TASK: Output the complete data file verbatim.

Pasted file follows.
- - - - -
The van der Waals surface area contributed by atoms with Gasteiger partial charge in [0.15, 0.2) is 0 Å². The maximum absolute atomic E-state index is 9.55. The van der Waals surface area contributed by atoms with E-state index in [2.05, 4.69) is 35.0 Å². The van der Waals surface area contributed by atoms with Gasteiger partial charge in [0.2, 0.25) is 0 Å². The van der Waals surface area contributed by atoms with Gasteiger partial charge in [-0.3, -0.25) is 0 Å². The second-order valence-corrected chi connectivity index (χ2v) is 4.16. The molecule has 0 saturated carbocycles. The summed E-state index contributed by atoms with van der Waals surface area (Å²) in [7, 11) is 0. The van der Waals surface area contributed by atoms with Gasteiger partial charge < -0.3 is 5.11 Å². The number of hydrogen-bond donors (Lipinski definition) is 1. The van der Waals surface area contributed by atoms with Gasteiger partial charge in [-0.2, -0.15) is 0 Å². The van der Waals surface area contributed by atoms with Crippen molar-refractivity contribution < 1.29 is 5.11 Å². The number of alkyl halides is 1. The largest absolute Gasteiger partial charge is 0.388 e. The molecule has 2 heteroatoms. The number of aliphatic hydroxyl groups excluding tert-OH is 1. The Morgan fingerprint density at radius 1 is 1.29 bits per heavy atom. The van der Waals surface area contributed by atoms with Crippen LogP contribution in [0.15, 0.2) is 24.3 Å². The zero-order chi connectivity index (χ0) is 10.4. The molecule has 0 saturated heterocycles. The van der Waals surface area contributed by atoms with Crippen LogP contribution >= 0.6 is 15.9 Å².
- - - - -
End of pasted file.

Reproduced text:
The van der Waals surface area contributed by atoms with Gasteiger partial charge in [0.15, 0.2) is 0 Å². The maximum absolute atomic E-state index is 9.55. The van der Waals surface area contributed by atoms with E-state index in [2.05, 4.69) is 35.0 Å². The van der Waals surface area contributed by atoms with Gasteiger partial charge in [0.2, 0.25) is 0 Å². The van der Waals surface area contributed by atoms with Gasteiger partial charge in [-0.3, -0.25) is 0 Å². The second-order valence-corrected chi connectivity index (χ2v) is 4.16. The molecule has 0 saturated carbocycles. The summed E-state index contributed by atoms with van der Waals surface area (Å²) in [7, 11) is 0. The van der Waals surface area contributed by atoms with Gasteiger partial charge < -0.3 is 5.11 Å². The number of hydrogen-bond donors (Lipinski definition) is 1. The van der Waals surface area contributed by atoms with Gasteiger partial charge in [-0.2, -0.15) is 0 Å². The van der Waals surface area contributed by atoms with Crippen molar-refractivity contribution < 1.29 is 5.11 Å². The number of alkyl halides is 1. The largest absolute Gasteiger partial charge is 0.388 e. The molecule has 2 heteroatoms. The number of aliphatic hydroxyl groups excluding tert-OH is 1. The Morgan fingerprint density at radius 1 is 1.29 bits per heavy atom. The van der Waals surface area contributed by atoms with Crippen LogP contribution in [0.15, 0.2) is 24.3 Å². The zero-order chi connectivity index (χ0) is 10.4. The molecule has 0 saturated heterocycles. The van der Waals surface area contributed by atoms with Crippen LogP contribution >= 0.6 is 15.9 Å².